and she's chosen to believe in the hymns her mother sings; sunday pulls its children from their piles of fallen leaves

One of Ethan's favorite things to do is get a temporary tattoo at our local Sanrio store. If you've never been in a Sanrio store, let me set the scene for you: flashy chandeliers that twinkle up high on an iridescent ceiling, shelves and displays filled with bright colored art supplies, accessories and an abundance of beyond adorable stuffed critters with big-eyes and sweet sewn-on smiles. There is glitter and sparkle and, of course, Hello Kitty. "Kee-tee," as Ethan joyfully declares upon spotting one of the many (...many) stuffed Hello Kitty dolls sitting atop a shelf or embellished onto a sequined tank-top. To a child, I imagine a set-up like this can only be described as magical, a sensory overload of things that glitter and shine and basically scream out "snuggle me! Cuddle me! Keep me for always!" Yet it seems each time we step foot in the store, there is some onlooker who, with well intentions, finds something awry with the situation. This past time, it was a grandmother whispering to her next-in-line granddaughter that the little boy isn't going to be getting a glitter tattoo because he was a boy, meant in assurance that she was next and we were merely on line to ask a question. I didn't say a word when Ethan's turn came, when he stuck out his arm and chose blue and black glitter to make up his Hello Kitty tattoo.

Perhaps it's just me, but I fail to see the correlation between strangeness and a child who enjoys glitz and glitter and fuzzy stuffed animals. After all, this gender stereotyping is all learned behavior taught by adults with their own flawed ideals of normalcy. And, really, as the mother of a boy, this hurts me. It hurts, overwhelms and frustrates me that my boy is supposed to be numb to the magic of flashing lights and stuffed animals, that he's supposed to only take an interest in dogs -- but not cats, the very animals who he spends his days with at his home -- or that he must be told no to something he truly does enjoy because it's for girls. Because certain animals are for boys and others are for girls. Because brushing glitter onto a child's arm in the shape of their favorite character is somehow only meant for girls, a sentence that confuses me as much to type because I just can't bring myself to understand the lack of logic behind it's formation. Really, it doesn't make sense. Boy things and girl things are ideas that adults have come up with in their heads and, really, are oppressive to the imagination and innocence that exists in the heart of a child. Of my child.

When I found out I was pregnant with a boy, I was hammered with questions about my readiness to immerse myself in sports and skinned knees and sweat and dirt and pick-up trucks. I couldn't understand the logic then, but my innocent enough retorts were shot down with a blanket "you'll see when he gets here" or "that's what you think, just wait." If we're being honest, regardless of if Ethan was a boy or a girl, I was nervous about having a child who was interested in playing sports. After all, there's nothing that says girls can't be athletes or spend their days in gym shorts and rolling in mud, right? This fear of athleticism was frightening to me because I am not an athlete, because I am a poetic, old soul who would have no idea how to align my heart in it's entirely with someone who was so immersed in athletics. My mother and my sister have this bond that I will never share with my mother, as much as she loves me and as much as I love her, because they are so very alike in a place deep inside their souls that I have never been close to aligning with. I have feared that I would feel lost and unsure of how to understand my child should we be wired so very differently. It wasn't a selfish fear that they would like something that I wouldn't, but a helpless fear of not wanting to isolate them and bring them to loneliness when I just couldn't push my heart to understand them in the way they deserved to be understood, in the way I'd only hoped as a teenager that my mother could understand me (and sometimes even now, as an adult). This wasn't a fear limited to having a boy, I'd explain, but this was no use against a just wait and see.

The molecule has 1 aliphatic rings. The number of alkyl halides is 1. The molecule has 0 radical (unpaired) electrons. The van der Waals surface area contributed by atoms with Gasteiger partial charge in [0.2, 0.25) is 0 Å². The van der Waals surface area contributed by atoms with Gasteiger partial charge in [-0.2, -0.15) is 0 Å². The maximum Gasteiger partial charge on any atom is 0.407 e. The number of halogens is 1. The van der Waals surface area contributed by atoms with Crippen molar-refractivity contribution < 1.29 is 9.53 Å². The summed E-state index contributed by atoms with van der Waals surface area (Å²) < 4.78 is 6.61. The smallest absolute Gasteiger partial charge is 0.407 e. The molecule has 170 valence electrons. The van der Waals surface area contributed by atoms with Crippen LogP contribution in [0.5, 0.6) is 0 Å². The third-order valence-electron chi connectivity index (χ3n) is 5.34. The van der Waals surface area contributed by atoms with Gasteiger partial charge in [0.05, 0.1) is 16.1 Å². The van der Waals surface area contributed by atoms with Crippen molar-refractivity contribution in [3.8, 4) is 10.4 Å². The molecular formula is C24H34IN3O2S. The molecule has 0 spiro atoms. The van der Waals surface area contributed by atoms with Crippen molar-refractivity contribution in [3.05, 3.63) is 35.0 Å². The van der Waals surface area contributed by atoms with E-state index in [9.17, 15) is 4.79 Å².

So I waited. And I saw. I waited and saw my sweet, sensitive boy with a heart for music and a love for art deeper than I could have ever understood a toddler having. He doesn't play rough with the other boys, he doesn't toss balls or run and fall in the dirt, but he cautiously sits and plays quietly, sweetly, gently. And while I am not writing off his personality as it is at almost two years to his permanent adult state, I can say that as of right now, my son is not an athlete. He is not a contender for toddler soccer or t-ball or a competitive sport setting. And that's okay.